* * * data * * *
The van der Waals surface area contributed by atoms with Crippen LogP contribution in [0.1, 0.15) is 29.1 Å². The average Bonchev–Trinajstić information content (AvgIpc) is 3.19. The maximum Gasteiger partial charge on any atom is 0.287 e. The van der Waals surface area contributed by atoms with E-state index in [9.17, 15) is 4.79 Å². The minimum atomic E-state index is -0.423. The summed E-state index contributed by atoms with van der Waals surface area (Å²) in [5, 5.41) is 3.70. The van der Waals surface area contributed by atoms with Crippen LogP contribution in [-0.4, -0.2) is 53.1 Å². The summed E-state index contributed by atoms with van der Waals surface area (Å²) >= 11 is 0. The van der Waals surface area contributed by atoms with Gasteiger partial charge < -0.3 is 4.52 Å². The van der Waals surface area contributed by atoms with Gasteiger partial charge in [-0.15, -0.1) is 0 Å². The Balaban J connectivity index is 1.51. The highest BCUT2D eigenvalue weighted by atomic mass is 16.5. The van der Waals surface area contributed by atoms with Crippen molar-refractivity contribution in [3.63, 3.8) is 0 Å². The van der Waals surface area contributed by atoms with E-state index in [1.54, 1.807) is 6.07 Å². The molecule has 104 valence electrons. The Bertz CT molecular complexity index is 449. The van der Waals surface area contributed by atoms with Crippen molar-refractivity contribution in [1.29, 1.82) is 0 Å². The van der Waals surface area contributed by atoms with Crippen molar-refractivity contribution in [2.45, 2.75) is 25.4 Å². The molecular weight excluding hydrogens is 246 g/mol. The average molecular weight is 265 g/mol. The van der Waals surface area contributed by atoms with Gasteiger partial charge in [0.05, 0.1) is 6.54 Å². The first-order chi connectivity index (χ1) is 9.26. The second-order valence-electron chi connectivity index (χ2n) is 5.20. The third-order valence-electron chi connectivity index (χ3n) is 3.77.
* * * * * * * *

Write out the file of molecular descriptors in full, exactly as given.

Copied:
The van der Waals surface area contributed by atoms with Crippen LogP contribution in [0.1, 0.15) is 29.1 Å². The average Bonchev–Trinajstić information content (AvgIpc) is 3.19. The maximum Gasteiger partial charge on any atom is 0.287 e. The van der Waals surface area contributed by atoms with E-state index in [9.17, 15) is 4.79 Å². The minimum atomic E-state index is -0.423. The summed E-state index contributed by atoms with van der Waals surface area (Å²) in [5, 5.41) is 3.70. The van der Waals surface area contributed by atoms with Crippen LogP contribution in [-0.4, -0.2) is 53.1 Å². The summed E-state index contributed by atoms with van der Waals surface area (Å²) >= 11 is 0. The van der Waals surface area contributed by atoms with Gasteiger partial charge < -0.3 is 4.52 Å². The van der Waals surface area contributed by atoms with Gasteiger partial charge in [-0.15, -0.1) is 0 Å². The Balaban J connectivity index is 1.51. The highest BCUT2D eigenvalue weighted by atomic mass is 16.5. The van der Waals surface area contributed by atoms with Crippen molar-refractivity contribution in [3.63, 3.8) is 0 Å². The van der Waals surface area contributed by atoms with E-state index in [1.54, 1.807) is 6.07 Å². The molecule has 104 valence electrons. The Bertz CT molecular complexity index is 449. The van der Waals surface area contributed by atoms with Crippen molar-refractivity contribution in [1.29, 1.82) is 0 Å². The van der Waals surface area contributed by atoms with Crippen molar-refractivity contribution in [2.45, 2.75) is 25.4 Å². The molecular weight excluding hydrogens is 246 g/mol. The average molecular weight is 265 g/mol. The van der Waals surface area contributed by atoms with Gasteiger partial charge in [0.05, 0.1) is 6.54 Å². The first-order chi connectivity index (χ1) is 9.26. The second-order valence-electron chi connectivity index (χ2n) is 5.20. The third-order valence-electron chi connectivity index (χ3n) is 3.77.